Divers searching the wreck of the sunken South Korean ferry are finding cabins overfilled with people, but they are encountering
major obstacles in recovering bodies, South Korean officials said Friday.
Searchers discovered the bodies of 48 girls wearing life vests in a cabin with a capacity of 30, indicating many passengers ran into the same room when the ship tilted.
The ferry Sewol is on the sea floor and resting with its right side up, said Capt. Kim Jin-hwang, a South Korean navy officer commanding the rescue operation.
Searchers are now trying to reach a dormitory-style cabin where they believe as many as 50 girls may be, he said.
Officials said conditions remained challenging inside the submerged vessel.
The visibility is very poor and lots of floating objects are blocking the way, the officials said. Some doors can't be opened because of the water pressure, and divers are having to break windows to gain access to certain parts of the ship.
Most of the bodies being found are wearing life vests, which probably made it harder for them to escape when the ship tilted because the exits would have been underwater below them. Divers have had to take life vests off the bodies to carry them out, Kim said.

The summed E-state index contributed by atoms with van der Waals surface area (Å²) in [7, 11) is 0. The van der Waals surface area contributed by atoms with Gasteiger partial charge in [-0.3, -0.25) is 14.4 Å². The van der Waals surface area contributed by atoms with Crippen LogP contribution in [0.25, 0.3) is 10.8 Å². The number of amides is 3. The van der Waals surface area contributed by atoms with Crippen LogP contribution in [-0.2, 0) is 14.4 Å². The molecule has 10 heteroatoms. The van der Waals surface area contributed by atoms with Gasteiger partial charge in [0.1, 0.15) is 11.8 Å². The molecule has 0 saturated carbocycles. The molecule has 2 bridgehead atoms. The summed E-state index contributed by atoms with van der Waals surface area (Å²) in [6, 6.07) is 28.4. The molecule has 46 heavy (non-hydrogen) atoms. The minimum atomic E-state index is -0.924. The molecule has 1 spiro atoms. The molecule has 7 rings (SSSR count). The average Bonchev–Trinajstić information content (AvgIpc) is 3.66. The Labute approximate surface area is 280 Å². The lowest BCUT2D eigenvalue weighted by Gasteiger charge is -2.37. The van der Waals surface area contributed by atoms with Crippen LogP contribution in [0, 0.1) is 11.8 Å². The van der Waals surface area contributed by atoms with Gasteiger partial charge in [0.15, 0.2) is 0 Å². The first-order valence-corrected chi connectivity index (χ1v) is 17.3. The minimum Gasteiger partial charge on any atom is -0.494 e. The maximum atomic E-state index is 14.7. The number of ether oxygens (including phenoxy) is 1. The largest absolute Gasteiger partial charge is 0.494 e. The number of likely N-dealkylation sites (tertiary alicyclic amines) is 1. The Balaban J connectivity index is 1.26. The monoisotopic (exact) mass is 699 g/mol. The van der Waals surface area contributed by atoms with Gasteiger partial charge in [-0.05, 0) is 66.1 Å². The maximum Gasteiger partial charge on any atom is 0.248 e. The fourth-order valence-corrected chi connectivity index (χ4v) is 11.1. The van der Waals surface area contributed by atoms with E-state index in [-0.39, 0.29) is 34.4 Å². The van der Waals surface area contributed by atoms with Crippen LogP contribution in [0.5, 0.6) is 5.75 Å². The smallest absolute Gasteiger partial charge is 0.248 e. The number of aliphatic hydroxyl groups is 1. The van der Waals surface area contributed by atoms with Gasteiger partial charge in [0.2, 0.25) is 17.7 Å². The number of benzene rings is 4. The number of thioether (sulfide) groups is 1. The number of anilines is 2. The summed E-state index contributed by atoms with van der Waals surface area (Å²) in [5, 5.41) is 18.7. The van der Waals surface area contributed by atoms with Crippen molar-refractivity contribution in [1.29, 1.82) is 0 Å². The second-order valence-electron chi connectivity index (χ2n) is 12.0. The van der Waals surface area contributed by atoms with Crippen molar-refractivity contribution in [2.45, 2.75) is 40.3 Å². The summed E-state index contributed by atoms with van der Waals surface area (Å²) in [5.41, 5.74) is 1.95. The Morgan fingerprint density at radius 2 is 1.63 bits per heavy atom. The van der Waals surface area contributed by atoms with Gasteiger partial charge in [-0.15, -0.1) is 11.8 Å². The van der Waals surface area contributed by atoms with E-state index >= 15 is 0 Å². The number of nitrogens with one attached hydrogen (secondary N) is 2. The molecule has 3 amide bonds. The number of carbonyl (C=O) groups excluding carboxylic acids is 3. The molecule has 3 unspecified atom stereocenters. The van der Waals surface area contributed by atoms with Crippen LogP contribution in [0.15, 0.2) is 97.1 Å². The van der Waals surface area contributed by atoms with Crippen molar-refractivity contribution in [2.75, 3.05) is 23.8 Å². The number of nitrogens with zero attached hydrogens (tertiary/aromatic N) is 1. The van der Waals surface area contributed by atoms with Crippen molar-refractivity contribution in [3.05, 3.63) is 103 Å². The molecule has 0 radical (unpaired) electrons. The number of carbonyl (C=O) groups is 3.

Meanwhile, strong currents are pulling hoses supplying air to the divers, making it hard for them to stay underwater for long.
The divers have already searched all the easily accessible places, Kim said. They are expecting the search to become harder because of strengthening currents and harsher weather conditions.
Safety concerns about sister ship
A sister ship of the sunken ferry operated by the same company was found to have multiple safety concerns, investigators told CNN.
The prosecutor's office leading the investigation in the southern city of Mokpo said that authorities have been looking at the passenger ferry Ohamana, a ship owned by Chonghaejin Marine. That company also owns the Sewol, which sank off the country's southwestern coast on April 16 with 476 people on board.
The Mokpo Joint Investigation Force Headquarters examined the Ohamana because of its similarities to the Sewol and to get an idea of how the Sewol may have been operating.
Investigators inspected the ship and took away documents from the ship's offices Friday. They studied the emergency escape plans and found the following issues:
• Of the life rafts on board, 40 did not work.
• The emergency slides did not work.
• There was no equipment to tie down cars.
• The equipment for tying down containers didn't work very well.
Like the Sewol, the Ohamana had been modified to add more passengers, the prosecutor's office said.
The Ohamana usually operates between Incheon and Jeju three times a week. According to the ship tracking website MarineTraffic.com, the Ohamana arrived in the port of Incheon on April 16, the day the Sewol sank, and has not left since.
The South Korean Ministry of Oceans and Fisheries said that the Ohamana ceased operating right after the sinking.